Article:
so.... you think those 8 took away more than what covid took from crew?
Authorities on the hunt for stewardess who fled a hospital in Parit Buntar, Malaysia. She just returned from Singapore. SQ? Scoot?

https://www.google.com/amp/s/www.malaymail.com/amp/news/malaysia/2020/03/24/police-tracing-stewardess-with-covid-19-symptoms-who-allegedly-fled-parit-b/1849748

SIA's pilots to take no pay leave


SIA's pilots will be placed on compulsory no-pay leave (CNPL) of between four and seven days a month starting April 1 as the airline and its unions work together to save jobs in what has been described as an unprecedented crisis for global aviation. 
From April 1, Captains will take seven days of CNPL per month, while First Officers and Second Officers will take five days and four days a month respectively.
"These measures together with no flying being done will result in an average of up to 55 per cent salary cuts for Captains, up to 50 per cent cuts for First Officers and up to 15 per cent cuts for Second Officers," said Captain Kenneth Lai, president of the Air Line Pilots Association - Singapore (Alpa-S). These figures represent a percentage of pilots' total monthly salary package, which includes both a basic salary and a variable component.
Pilots over the age of 62 and on re-employment contracts will be placed on a six-month-long furlough, "pending the development of the Covid-19 situation over the next few months".
This comes after Singapore's flag carrier said on Monday that it would be forced to make sweeping capacity cuts of 96 per cent until end-April. This will see it ground 138 SIA and SilkAir planes from their combined fleets of 147 aircraft. Meanwhile, its low-cost unit Scoot is suspending the vast majority of its network and grounding 47 of its 49 aircraft.

At nearly 2,400 active members, Alpa-S represents about 95 per cent of the pilot population for SIA, SilkAir and SIA Cargo.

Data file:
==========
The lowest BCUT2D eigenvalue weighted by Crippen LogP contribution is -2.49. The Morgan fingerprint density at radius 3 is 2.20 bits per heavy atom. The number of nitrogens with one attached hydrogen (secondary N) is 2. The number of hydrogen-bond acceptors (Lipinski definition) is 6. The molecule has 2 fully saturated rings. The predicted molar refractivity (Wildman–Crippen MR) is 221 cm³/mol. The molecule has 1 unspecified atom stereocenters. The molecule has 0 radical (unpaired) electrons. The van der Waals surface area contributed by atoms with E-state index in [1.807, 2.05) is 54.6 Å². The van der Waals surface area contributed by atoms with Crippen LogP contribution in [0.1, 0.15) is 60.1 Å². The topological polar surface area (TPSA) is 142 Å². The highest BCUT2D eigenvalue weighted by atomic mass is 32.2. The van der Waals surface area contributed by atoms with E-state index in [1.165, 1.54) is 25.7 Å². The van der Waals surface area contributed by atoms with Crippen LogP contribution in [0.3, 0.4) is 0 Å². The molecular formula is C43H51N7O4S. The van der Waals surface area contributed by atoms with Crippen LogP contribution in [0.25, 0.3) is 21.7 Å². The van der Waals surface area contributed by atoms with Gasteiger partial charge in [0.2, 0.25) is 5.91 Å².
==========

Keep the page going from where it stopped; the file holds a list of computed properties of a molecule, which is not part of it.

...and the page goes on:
To cushion the financial fallout from Covid-19 and save the airline group, other cost-cutting measures put in place by SIA include voluntary no-pay leave for all staff up to divisional vice-presidents. It is also working on deferring upcoming aircraft deliveries in order to defer payments and conserve cash.
Its senior management, led by chief executive Goh Choon Phong, will be taking steeper salary cuts. He will now take a bigger salary cut of 30 per cent from Apr 1, while executive vice-presidents and senior vice-presidents will take cuts of 25 per cent and 20 per cent respectively.
The flag carrier has also said that it is actively taking steps to shore up its liquidity and is in talks with several financial institutions for funding. 
SIA is not the only airline forced to make hard decisions in what industry players describe as an unprecedented crisis for the global aviation industry. With countries worldwide tightening their borders to fend off the pandemic, airlines worldwide have become collateral damage, slashing their network and grounding planes, prompting some carriers to warn of layoffs and furloughs.
Businesses across most sectors in the Republic are also feeling the pain, and the Singapore government is poised to announce additional support measures this Thursday to help workers, businesses and households deal with the devastating fallout from Covid-19.
Story first published by Business Times